People have said it before, and they’ll say it again, Canadians are the kind of people who have a quiet, patriotic pride for their country. They love their country, yes, but they won’t stand up on a soap box and preach about why the country is better than yours the way our neighbors to the South have a tendency to do. As much as we love Americans at times, there are others when we don’t understand them. Why are they so different from us? They came from the same collection of original countries that we did, the lands we have are similar in many ways, we speak the same language, and yet, at times, it feels like we are dealing with an alien race when we talk to Americans. They are proud, arrogant at times, and they start wars when Canadians want to keep the peace. We love our neighbors, we do, but the same way we love that strange relative we have, who is so different from the rest of the family. They’re related to us, so of course we love them, but we don’t always understand them, or agree with them.

That all changed for me from the time I started watching the Vancouver 2010 Olympics. They awoke in me a sense of pride, wonder, and happiness to be able to call myself a Canadian. The opening ceremonies were beautiful, and they displayed the heritage of a country that is rich in it. Watching our Aboriginal people dance, to watching Ashley Mcisaac tell that fiddle who’s boss while hundreds of people jigged below, I was proud that my country was the home of so much diversity. The games taking place in Vancouver means all these amazing things are only about 100km away from me right now. And that closeness makes me giddy with excitement.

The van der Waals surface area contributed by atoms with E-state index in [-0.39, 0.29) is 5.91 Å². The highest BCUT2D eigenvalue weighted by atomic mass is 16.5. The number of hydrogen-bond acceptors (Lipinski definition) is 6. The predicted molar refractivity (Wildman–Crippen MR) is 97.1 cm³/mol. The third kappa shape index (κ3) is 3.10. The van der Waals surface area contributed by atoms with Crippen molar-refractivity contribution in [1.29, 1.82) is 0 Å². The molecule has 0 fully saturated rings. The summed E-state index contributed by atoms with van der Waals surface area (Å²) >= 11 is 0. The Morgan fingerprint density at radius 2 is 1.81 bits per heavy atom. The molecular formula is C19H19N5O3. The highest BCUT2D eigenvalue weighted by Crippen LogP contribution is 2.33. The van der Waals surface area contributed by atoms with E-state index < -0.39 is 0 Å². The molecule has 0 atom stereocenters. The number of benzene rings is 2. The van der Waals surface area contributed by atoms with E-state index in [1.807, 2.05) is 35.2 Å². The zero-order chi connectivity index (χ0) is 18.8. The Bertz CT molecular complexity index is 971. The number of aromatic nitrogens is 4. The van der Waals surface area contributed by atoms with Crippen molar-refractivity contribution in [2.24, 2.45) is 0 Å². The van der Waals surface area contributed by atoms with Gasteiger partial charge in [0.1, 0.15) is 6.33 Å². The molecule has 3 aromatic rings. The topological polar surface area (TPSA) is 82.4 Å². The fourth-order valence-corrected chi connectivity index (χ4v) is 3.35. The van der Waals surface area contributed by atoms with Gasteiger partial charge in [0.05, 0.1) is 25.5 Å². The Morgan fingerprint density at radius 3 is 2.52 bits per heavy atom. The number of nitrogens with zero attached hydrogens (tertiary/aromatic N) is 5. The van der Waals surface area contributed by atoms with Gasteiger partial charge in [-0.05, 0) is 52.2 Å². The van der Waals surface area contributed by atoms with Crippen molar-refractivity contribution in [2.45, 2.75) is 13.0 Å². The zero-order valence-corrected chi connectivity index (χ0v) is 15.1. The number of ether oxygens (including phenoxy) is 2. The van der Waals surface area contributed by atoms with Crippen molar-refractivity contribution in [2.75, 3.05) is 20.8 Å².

I can’t put it into words how thrilled I am to see how well Canada is doing. Yes, I know, we pale in comparison to the medals the States has won, but for Canada, I think we’re doing a pretty damned good job. We have a lot of very talented and skilled athletes, and even though it’s disappointing sometimes to watch our athletes slip from the podium positions, I am amazed when I look at the actual times they are making. We are often losing by hundredths, and even thousandths of a second. This is not a game of who is good and who isn’t, because they are all good, but a game of who can shave those fractions of a second off their time, and who can’t. In ladies skeletons for instance, we took 5th place, which was only about a second or so off the the time of the gold medalist. And in mens skeletons, we won by two one hundredths of a second. Two one hundredths!

Canada’s people are starting to feel what I’m feeling, this deep-buried pride for our country. We are looking around us more and seeing the real beauty of the place where we live. Those snow-covered mountains, the prairies, the Labrador coast, these are not sights that every country can boast. We are lucky to have this beauty around us, and a government that strives to preserve it for the generations to come.

So whether we win gold, silver, bronze, or even nothing, I think the Olympics has restored a love and faith in our country that had been lacking for a long time. Go Canada! Our home, and native land!

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